BOWLING GREEN - Matthew Reger jogs from his car to the door of an elderly woman with her hot lunch in tow.
"Oh, it's my gentleman delivering my lunch," the grateful woman says, referring no doubt to the business suit and tie he's wearing as he delivers mobile meals during his own lunch hour from the Bowling Green City Prosecutor's Office.
The women who work at the Wood County Senior Center where he dashes in to grab the meals each Wednesday gently tease that he's the only volunteer who does so in a suit.
Mr. Reger's volunteer work, the list of which is far longer than his professional experience, prompted his selection to receive the Ohio State Bar Foundation's 2005 Community Service Award for attorneys 40 and under.
He reads once a week to first graders at Conneaut Elementary and volunteers with Martha's Kitchen, which provides meals to those in need once a week at First United Methodist Church. He's on countless committees and boards and is an elder at Bowling Green Alliance Church.
Bowling Green attorney Pamela Heringhaus, who nominated him for the award, said she was impressed with how Mr. Reger helped put together a "law school for the people" through the Wood County Bar Association, a mock trial for high school students, and other programs that teach the public about the law.
"As attorneys, I think we have this obligation to give back to the community and just to help educate people about how the law works and what their rights are," she said.
Mr. Reger, 38, says his desire to volunteer in the community is "just a big part of me."
"My dream as a kid was to live in a community where I was a big part of the community," he said. "I didn't have that as a kid. I don't know why, but that's what I wanted."
He grew up just outside Pontiac, Mich., graduated from Michigan State University, then went to the University of Toledo for law school. While still in law school, he worked part time for Bowling Green attorney Peter Halleck, then landed a law clerkship with then-Wood County Common Pleas Judge Charles Kurfess.
The experience seemed to seal his desire to make Bowling Green his home. He and his wife, Heidi, are expecting their first child next month.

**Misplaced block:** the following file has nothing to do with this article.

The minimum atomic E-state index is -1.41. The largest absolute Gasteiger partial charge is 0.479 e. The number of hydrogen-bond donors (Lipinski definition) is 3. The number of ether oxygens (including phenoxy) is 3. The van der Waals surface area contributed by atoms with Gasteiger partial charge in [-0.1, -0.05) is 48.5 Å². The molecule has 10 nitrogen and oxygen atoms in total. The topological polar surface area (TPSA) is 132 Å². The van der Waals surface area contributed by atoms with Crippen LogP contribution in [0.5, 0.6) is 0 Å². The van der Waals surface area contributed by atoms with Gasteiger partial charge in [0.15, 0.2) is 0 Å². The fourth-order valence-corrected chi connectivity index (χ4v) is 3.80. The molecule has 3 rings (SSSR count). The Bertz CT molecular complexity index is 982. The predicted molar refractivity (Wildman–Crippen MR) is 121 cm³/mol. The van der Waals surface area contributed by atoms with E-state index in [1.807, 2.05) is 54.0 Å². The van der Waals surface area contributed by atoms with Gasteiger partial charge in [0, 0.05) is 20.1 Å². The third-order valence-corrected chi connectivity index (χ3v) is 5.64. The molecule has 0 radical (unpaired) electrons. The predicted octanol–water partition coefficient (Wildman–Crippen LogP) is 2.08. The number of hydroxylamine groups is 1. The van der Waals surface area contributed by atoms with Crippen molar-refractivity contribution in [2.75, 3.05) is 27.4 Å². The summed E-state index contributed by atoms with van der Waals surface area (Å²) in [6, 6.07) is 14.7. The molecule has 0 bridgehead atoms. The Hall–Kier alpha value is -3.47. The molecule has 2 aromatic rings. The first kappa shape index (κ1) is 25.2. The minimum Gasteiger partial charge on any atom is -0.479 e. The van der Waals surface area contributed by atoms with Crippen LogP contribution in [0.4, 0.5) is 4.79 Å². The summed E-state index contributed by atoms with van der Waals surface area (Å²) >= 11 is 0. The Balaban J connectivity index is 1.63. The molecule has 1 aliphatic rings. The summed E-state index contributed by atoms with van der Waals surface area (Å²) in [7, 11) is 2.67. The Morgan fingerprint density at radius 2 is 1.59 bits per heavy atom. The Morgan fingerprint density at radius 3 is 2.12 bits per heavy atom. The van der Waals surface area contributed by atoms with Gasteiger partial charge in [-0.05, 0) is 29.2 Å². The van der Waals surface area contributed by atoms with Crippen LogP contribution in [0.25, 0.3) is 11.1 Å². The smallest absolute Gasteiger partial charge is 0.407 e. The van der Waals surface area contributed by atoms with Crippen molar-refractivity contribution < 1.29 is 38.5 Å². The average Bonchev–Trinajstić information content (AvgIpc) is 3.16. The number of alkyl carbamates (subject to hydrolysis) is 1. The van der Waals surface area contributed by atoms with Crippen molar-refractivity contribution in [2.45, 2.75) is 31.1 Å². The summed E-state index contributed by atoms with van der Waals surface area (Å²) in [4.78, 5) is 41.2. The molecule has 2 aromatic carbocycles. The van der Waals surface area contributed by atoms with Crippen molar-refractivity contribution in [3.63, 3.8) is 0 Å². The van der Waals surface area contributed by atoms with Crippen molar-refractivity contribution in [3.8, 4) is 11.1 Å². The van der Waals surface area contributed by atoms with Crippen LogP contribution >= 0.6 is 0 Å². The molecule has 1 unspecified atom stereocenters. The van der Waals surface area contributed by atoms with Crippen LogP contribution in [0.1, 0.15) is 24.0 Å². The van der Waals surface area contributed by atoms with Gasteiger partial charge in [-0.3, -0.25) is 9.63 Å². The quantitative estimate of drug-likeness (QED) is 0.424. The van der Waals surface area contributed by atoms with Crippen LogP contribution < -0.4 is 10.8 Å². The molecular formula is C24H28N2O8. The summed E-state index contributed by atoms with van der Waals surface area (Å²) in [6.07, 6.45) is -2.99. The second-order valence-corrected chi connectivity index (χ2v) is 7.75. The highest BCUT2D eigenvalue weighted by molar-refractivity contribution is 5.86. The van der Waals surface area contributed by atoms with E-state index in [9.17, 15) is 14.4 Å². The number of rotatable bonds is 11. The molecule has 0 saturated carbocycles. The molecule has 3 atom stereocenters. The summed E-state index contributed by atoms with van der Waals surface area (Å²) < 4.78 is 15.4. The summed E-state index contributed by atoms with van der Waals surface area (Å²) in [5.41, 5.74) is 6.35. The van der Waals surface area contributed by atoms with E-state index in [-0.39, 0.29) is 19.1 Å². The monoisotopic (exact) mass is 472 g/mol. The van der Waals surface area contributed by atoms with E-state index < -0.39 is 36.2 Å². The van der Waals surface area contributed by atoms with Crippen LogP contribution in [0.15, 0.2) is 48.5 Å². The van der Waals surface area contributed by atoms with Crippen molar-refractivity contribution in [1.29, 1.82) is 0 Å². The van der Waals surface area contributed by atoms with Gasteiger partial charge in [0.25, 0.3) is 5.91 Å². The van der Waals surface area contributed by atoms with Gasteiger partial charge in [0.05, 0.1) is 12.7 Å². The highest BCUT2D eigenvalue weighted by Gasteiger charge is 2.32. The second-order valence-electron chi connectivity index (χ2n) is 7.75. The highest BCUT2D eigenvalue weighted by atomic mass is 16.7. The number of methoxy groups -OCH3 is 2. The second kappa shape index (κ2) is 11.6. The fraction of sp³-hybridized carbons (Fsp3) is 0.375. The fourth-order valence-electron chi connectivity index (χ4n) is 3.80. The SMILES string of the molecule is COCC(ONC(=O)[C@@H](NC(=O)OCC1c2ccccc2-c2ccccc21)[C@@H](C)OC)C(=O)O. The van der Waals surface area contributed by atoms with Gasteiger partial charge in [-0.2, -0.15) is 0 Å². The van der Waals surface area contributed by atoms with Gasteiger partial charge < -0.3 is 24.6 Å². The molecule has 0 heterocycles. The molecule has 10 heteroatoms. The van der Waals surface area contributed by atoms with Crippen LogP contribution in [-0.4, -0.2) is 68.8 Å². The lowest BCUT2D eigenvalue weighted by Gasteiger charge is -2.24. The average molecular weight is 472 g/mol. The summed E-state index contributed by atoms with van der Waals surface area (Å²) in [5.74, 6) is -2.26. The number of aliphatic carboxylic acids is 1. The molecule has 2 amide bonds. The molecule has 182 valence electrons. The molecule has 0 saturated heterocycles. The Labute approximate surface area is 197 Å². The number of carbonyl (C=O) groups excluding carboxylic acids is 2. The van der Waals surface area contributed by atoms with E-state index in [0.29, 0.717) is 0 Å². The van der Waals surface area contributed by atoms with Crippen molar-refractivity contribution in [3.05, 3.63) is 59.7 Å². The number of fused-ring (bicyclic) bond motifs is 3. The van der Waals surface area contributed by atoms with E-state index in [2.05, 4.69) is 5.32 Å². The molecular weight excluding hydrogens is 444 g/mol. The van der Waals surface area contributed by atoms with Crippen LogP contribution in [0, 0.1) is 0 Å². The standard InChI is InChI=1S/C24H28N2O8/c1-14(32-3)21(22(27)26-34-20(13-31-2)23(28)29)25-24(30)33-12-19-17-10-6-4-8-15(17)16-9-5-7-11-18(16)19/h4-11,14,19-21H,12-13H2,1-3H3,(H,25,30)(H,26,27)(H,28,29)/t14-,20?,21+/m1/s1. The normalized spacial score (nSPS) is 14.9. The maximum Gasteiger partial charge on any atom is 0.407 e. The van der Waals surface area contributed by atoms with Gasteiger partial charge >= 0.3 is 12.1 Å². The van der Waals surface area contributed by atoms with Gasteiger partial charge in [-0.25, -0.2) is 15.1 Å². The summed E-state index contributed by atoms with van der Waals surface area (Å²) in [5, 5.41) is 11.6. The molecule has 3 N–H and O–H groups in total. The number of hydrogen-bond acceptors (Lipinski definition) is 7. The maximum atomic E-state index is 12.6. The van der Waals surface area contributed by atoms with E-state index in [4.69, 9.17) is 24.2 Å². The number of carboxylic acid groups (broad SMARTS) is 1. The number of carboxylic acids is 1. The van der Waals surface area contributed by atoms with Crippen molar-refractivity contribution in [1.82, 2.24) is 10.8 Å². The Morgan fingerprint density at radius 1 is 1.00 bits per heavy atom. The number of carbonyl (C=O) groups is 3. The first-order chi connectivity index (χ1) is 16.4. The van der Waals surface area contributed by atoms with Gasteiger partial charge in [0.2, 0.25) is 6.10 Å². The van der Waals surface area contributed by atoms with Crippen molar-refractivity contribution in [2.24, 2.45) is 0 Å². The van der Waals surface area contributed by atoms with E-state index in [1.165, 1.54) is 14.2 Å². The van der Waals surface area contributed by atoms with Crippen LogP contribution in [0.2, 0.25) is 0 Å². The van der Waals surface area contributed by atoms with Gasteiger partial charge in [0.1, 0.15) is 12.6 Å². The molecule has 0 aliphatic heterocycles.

"I guess I would say this is the kind of community I always wanted to be in," he said.
He became an assistant city prosecutor, then was named city prosecutor in 2000. As part of the $66,664-a-year post, he also works as assistant city attorney, representing the city planning commission and zoning board of appeals on legal matters.
Mayor John Quinn said Mr. Reger is one busy guy.
"He's amazing. He does all that stuff too. It's not like he just has his name on all of it," Mr. Quinn said.
The prosecutor's office handles more than 4,000 misdemeanor cases a year, though a few occasionally thrust Mr. Reger into the spotlight. Last year, he prosecuted Ohio Supreme Court Justice Alice Robie Resnick for drunken driving.
He took plenty of heat from the public, some of whom accused him of showing favoritism because he did not charge the justice with fleeing from police after she was initially confronted about reports of erratic driving while stopped at a Bowling Green gas station. Ms. Resnick drove away after being told by officers she was not free to go. She was subsequently seen weaving in traffic on I-75, pulled over, and cited for DUI.
Mr. Reger stands by his decision as the right one.
"It's part of people's perception - depending on what end of the law you're on - that I'm being fair, that I'm not being fair," he said. "As a prosecutor, you try to be objective, and you try to be fair. I think in the bulk of the cases, I have been."
In 2003, Mr. Reger was one of five Wood County attorneys who applied for an appointment as successor to longtime County Prosecutor Alan Mayberry after Mr. Mayberry was elected to a common pleas judgeship. Mr. Reger was the youngest of the five candidates and lost out to then-Assistant County Prosecutor Raymond Fischer.
He said he's still interested in the job but wouldn't run against Mr. Fischer, a fellow Republican who he says is "effective."
"I have, I believe, a calling for public service, and if I can be of service to the public as city prosecutor, fine," he said. "If someday the opportunity comes along to be county prosecutor, I would certainly consider it."
Contact Jennifer Feehan at: firstname.lastname@example.org or 419-353-5972.